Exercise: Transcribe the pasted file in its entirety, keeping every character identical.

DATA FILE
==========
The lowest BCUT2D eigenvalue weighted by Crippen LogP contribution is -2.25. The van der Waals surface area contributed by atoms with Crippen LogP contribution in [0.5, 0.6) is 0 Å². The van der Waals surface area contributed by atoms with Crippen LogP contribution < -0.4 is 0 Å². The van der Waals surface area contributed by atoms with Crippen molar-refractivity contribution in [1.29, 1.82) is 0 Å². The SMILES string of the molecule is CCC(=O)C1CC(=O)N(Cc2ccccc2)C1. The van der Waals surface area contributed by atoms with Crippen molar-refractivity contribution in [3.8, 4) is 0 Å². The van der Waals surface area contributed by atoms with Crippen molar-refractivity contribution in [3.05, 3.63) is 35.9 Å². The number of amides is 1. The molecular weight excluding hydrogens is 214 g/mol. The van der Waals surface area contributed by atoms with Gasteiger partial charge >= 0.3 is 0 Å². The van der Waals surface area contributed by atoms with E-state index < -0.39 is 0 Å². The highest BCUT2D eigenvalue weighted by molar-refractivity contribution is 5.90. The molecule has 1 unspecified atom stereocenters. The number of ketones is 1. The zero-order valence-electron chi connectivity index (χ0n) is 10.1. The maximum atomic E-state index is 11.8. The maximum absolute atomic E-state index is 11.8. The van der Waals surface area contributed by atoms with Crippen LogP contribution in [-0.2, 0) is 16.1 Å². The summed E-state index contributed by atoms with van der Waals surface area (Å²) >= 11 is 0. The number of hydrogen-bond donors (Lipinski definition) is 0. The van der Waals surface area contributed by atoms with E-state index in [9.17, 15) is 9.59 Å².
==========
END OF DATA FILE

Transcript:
The lowest BCUT2D eigenvalue weighted by Crippen LogP contribution is -2.25. The van der Waals surface area contributed by atoms with Crippen LogP contribution in [0.5, 0.6) is 0 Å². The van der Waals surface area contributed by atoms with Crippen LogP contribution < -0.4 is 0 Å². The van der Waals surface area contributed by atoms with Crippen molar-refractivity contribution in [1.29, 1.82) is 0 Å². The SMILES string of the molecule is CCC(=O)C1CC(=O)N(Cc2ccccc2)C1. The van der Waals surface area contributed by atoms with Crippen molar-refractivity contribution in [3.8, 4) is 0 Å². The van der Waals surface area contributed by atoms with Crippen molar-refractivity contribution in [3.05, 3.63) is 35.9 Å². The number of amides is 1. The molecular weight excluding hydrogens is 214 g/mol. The van der Waals surface area contributed by atoms with Gasteiger partial charge >= 0.3 is 0 Å². The van der Waals surface area contributed by atoms with E-state index < -0.39 is 0 Å². The highest BCUT2D eigenvalue weighted by molar-refractivity contribution is 5.90. The molecule has 1 unspecified atom stereocenters. The number of ketones is 1. The zero-order valence-electron chi connectivity index (χ0n) is 10.1. The maximum atomic E-state index is 11.8. The maximum absolute atomic E-state index is 11.8. The van der Waals surface area contributed by atoms with Crippen LogP contribution in [-0.2, 0) is 16.1 Å². The summed E-state index contributed by atoms with van der Waals surface area (Å²) >= 11 is 0. The number of hydrogen-bond donors (Lipinski definition) is 0. The van der Waals surface area contributed by atoms with E-state index in [9.17, 15) is 9.59 Å².